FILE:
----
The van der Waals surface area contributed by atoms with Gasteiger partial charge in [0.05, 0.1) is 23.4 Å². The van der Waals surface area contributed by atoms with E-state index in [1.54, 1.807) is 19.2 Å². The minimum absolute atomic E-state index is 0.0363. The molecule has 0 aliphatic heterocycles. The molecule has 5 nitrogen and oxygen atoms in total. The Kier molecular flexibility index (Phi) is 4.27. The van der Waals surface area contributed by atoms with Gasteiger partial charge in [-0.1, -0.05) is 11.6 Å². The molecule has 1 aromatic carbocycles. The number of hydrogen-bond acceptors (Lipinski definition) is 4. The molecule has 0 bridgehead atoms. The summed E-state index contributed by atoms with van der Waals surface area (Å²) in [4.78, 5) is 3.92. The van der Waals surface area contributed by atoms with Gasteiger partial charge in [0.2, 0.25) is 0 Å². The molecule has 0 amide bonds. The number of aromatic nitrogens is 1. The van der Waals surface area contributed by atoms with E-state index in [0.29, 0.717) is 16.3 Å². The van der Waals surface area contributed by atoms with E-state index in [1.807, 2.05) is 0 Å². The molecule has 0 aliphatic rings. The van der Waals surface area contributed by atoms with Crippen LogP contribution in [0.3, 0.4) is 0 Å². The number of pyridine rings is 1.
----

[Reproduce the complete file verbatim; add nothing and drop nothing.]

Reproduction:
The van der Waals surface area contributed by atoms with Gasteiger partial charge in [0.05, 0.1) is 23.4 Å². The van der Waals surface area contributed by atoms with E-state index in [1.54, 1.807) is 19.2 Å². The minimum absolute atomic E-state index is 0.0363. The molecule has 0 aliphatic heterocycles. The molecule has 5 nitrogen and oxygen atoms in total. The Kier molecular flexibility index (Phi) is 4.27. The van der Waals surface area contributed by atoms with Gasteiger partial charge in [-0.1, -0.05) is 11.6 Å². The molecule has 1 aromatic carbocycles. The number of hydrogen-bond acceptors (Lipinski definition) is 4. The molecule has 0 bridgehead atoms. The summed E-state index contributed by atoms with van der Waals surface area (Å²) in [4.78, 5) is 3.92. The van der Waals surface area contributed by atoms with Gasteiger partial charge in [0.2, 0.25) is 0 Å². The molecule has 0 amide bonds. The number of aromatic nitrogens is 1. The van der Waals surface area contributed by atoms with E-state index in [0.29, 0.717) is 16.3 Å². The van der Waals surface area contributed by atoms with E-state index in [1.807, 2.05) is 0 Å². The molecule has 0 aliphatic rings. The van der Waals surface area contributed by atoms with Crippen LogP contribution in [0.3, 0.4) is 0 Å². The number of pyridine rings is 1.